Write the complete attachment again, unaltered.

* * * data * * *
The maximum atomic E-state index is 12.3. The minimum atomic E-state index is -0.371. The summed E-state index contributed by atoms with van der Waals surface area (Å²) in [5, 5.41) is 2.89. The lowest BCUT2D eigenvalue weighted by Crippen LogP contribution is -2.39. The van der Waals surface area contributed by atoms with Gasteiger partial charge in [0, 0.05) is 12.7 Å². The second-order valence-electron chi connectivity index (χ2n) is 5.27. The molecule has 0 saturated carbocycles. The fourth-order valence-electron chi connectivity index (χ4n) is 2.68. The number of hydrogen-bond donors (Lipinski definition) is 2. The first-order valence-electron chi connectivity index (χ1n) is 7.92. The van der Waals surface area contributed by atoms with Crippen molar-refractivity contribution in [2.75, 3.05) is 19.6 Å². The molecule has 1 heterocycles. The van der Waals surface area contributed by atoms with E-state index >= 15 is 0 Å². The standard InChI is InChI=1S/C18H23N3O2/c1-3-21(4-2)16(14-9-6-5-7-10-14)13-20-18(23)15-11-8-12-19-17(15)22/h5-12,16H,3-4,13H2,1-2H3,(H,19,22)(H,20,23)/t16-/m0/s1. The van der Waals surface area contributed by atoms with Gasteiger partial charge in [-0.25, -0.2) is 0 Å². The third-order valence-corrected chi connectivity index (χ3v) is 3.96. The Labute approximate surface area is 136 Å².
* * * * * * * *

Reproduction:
The maximum atomic E-state index is 12.3. The minimum atomic E-state index is -0.371. The summed E-state index contributed by atoms with van der Waals surface area (Å²) in [5, 5.41) is 2.89. The lowest BCUT2D eigenvalue weighted by Crippen LogP contribution is -2.39. The van der Waals surface area contributed by atoms with Gasteiger partial charge in [0, 0.05) is 12.7 Å². The second-order valence-electron chi connectivity index (χ2n) is 5.27. The molecule has 0 saturated carbocycles. The fourth-order valence-electron chi connectivity index (χ4n) is 2.68. The number of hydrogen-bond donors (Lipinski definition) is 2. The first-order valence-electron chi connectivity index (χ1n) is 7.92. The van der Waals surface area contributed by atoms with Crippen molar-refractivity contribution in [2.75, 3.05) is 19.6 Å². The molecule has 1 heterocycles. The van der Waals surface area contributed by atoms with E-state index >= 15 is 0 Å². The standard InChI is InChI=1S/C18H23N3O2/c1-3-21(4-2)16(14-9-6-5-7-10-14)13-20-18(23)15-11-8-12-19-17(15)22/h5-12,16H,3-4,13H2,1-2H3,(H,19,22)(H,20,23)/t16-/m0/s1. The van der Waals surface area contributed by atoms with Gasteiger partial charge in [-0.25, -0.2) is 0 Å². The third-order valence-corrected chi connectivity index (χ3v) is 3.96. The Labute approximate surface area is 136 Å².